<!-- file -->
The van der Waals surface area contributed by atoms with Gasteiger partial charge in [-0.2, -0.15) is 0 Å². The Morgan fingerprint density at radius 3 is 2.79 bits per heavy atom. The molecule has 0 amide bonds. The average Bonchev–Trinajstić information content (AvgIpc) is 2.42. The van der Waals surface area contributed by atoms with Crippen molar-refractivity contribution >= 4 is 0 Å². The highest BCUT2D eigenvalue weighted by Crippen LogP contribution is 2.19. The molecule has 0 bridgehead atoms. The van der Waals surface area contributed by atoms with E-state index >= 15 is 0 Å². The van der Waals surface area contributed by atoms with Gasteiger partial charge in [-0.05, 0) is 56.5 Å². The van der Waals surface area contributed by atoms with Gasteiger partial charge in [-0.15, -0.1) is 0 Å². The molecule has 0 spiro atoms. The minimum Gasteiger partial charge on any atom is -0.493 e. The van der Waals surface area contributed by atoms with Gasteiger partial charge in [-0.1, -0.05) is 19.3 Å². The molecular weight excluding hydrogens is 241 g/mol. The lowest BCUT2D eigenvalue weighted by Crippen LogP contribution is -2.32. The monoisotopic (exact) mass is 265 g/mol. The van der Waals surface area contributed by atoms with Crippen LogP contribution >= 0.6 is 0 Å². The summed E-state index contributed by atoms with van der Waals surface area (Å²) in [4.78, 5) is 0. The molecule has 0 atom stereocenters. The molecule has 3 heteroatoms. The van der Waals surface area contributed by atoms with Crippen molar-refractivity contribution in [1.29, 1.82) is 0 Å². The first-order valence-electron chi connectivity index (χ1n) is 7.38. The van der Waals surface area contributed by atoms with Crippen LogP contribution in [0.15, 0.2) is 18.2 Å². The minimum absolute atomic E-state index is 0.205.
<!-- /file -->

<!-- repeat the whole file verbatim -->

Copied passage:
The van der Waals surface area contributed by atoms with Gasteiger partial charge in [-0.2, -0.15) is 0 Å². The Morgan fingerprint density at radius 3 is 2.79 bits per heavy atom. The molecule has 0 amide bonds. The average Bonchev–Trinajstić information content (AvgIpc) is 2.42. The van der Waals surface area contributed by atoms with Crippen molar-refractivity contribution >= 4 is 0 Å². The highest BCUT2D eigenvalue weighted by Crippen LogP contribution is 2.19. The molecule has 0 bridgehead atoms. The van der Waals surface area contributed by atoms with E-state index >= 15 is 0 Å². The van der Waals surface area contributed by atoms with Gasteiger partial charge in [-0.05, 0) is 56.5 Å². The van der Waals surface area contributed by atoms with Gasteiger partial charge in [-0.15, -0.1) is 0 Å². The molecule has 0 spiro atoms. The minimum Gasteiger partial charge on any atom is -0.493 e. The van der Waals surface area contributed by atoms with Gasteiger partial charge in [-0.1, -0.05) is 19.3 Å². The molecular weight excluding hydrogens is 241 g/mol. The lowest BCUT2D eigenvalue weighted by Crippen LogP contribution is -2.32. The monoisotopic (exact) mass is 265 g/mol. The van der Waals surface area contributed by atoms with Crippen LogP contribution >= 0.6 is 0 Å². The summed E-state index contributed by atoms with van der Waals surface area (Å²) in [4.78, 5) is 0. The molecule has 0 atom stereocenters. The molecule has 3 heteroatoms. The van der Waals surface area contributed by atoms with Crippen molar-refractivity contribution in [1.29, 1.82) is 0 Å². The first-order valence-electron chi connectivity index (χ1n) is 7.38. The van der Waals surface area contributed by atoms with Crippen LogP contribution in [0.15, 0.2) is 18.2 Å². The minimum absolute atomic E-state index is 0.205.